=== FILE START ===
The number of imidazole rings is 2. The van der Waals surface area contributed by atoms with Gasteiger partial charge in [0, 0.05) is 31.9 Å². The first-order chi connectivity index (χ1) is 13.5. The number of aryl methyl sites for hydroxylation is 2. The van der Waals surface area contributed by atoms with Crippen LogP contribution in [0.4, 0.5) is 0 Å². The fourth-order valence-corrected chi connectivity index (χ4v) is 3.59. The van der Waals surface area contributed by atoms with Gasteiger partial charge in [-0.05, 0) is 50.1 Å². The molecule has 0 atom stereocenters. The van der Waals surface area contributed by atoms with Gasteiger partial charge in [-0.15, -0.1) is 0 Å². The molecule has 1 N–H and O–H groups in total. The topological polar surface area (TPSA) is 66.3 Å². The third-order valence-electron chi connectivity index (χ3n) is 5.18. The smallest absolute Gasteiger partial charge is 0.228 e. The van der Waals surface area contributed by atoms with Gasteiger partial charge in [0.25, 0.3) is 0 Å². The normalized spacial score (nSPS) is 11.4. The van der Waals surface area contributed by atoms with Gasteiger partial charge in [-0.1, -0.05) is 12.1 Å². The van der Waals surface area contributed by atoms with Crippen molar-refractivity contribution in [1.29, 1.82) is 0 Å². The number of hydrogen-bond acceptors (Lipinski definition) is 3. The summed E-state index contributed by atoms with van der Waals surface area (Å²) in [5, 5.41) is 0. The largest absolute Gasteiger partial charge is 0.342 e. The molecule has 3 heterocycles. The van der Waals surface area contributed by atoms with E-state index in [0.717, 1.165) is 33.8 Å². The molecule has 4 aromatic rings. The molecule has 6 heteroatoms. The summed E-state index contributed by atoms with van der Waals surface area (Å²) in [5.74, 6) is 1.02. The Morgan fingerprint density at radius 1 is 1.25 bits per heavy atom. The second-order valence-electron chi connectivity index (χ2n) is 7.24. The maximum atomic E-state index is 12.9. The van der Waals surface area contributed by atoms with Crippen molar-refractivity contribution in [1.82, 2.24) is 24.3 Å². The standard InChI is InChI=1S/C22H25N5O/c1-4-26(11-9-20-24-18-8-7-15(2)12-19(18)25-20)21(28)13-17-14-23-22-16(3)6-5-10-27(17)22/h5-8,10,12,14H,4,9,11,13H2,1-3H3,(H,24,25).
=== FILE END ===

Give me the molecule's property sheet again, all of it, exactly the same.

The number of imidazole rings is 2. The van der Waals surface area contributed by atoms with Gasteiger partial charge in [0, 0.05) is 31.9 Å². The first-order chi connectivity index (χ1) is 13.5. The number of aryl methyl sites for hydroxylation is 2. The van der Waals surface area contributed by atoms with Crippen LogP contribution in [0.4, 0.5) is 0 Å². The fourth-order valence-corrected chi connectivity index (χ4v) is 3.59. The van der Waals surface area contributed by atoms with Gasteiger partial charge in [-0.05, 0) is 50.1 Å². The molecule has 0 atom stereocenters. The van der Waals surface area contributed by atoms with Gasteiger partial charge in [-0.15, -0.1) is 0 Å². The molecule has 1 N–H and O–H groups in total. The topological polar surface area (TPSA) is 66.3 Å². The third-order valence-electron chi connectivity index (χ3n) is 5.18. The smallest absolute Gasteiger partial charge is 0.228 e. The van der Waals surface area contributed by atoms with Gasteiger partial charge in [0.25, 0.3) is 0 Å². The normalized spacial score (nSPS) is 11.4. The van der Waals surface area contributed by atoms with Gasteiger partial charge in [-0.1, -0.05) is 12.1 Å². The van der Waals surface area contributed by atoms with Crippen molar-refractivity contribution in [1.29, 1.82) is 0 Å². The number of hydrogen-bond acceptors (Lipinski definition) is 3. The summed E-state index contributed by atoms with van der Waals surface area (Å²) in [5, 5.41) is 0. The largest absolute Gasteiger partial charge is 0.342 e. The molecule has 3 heterocycles. The van der Waals surface area contributed by atoms with E-state index in [0.717, 1.165) is 33.8 Å². The molecule has 4 aromatic rings. The molecule has 6 heteroatoms. The summed E-state index contributed by atoms with van der Waals surface area (Å²) in [5.74, 6) is 1.02. The Morgan fingerprint density at radius 1 is 1.25 bits per heavy atom. The second-order valence-electron chi connectivity index (χ2n) is 7.24. The maximum atomic E-state index is 12.9. The van der Waals surface area contributed by atoms with Crippen molar-refractivity contribution in [1.82, 2.24) is 24.3 Å². The standard InChI is InChI=1S/C22H25N5O/c1-4-26(11-9-20-24-18-8-7-15(2)12-19(18)25-20)21(28)13-17-14-23-22-16(3)6-5-10-27(17)22/h5-8,10,12,14H,4,9,11,13H2,1-3H3,(H,24,25).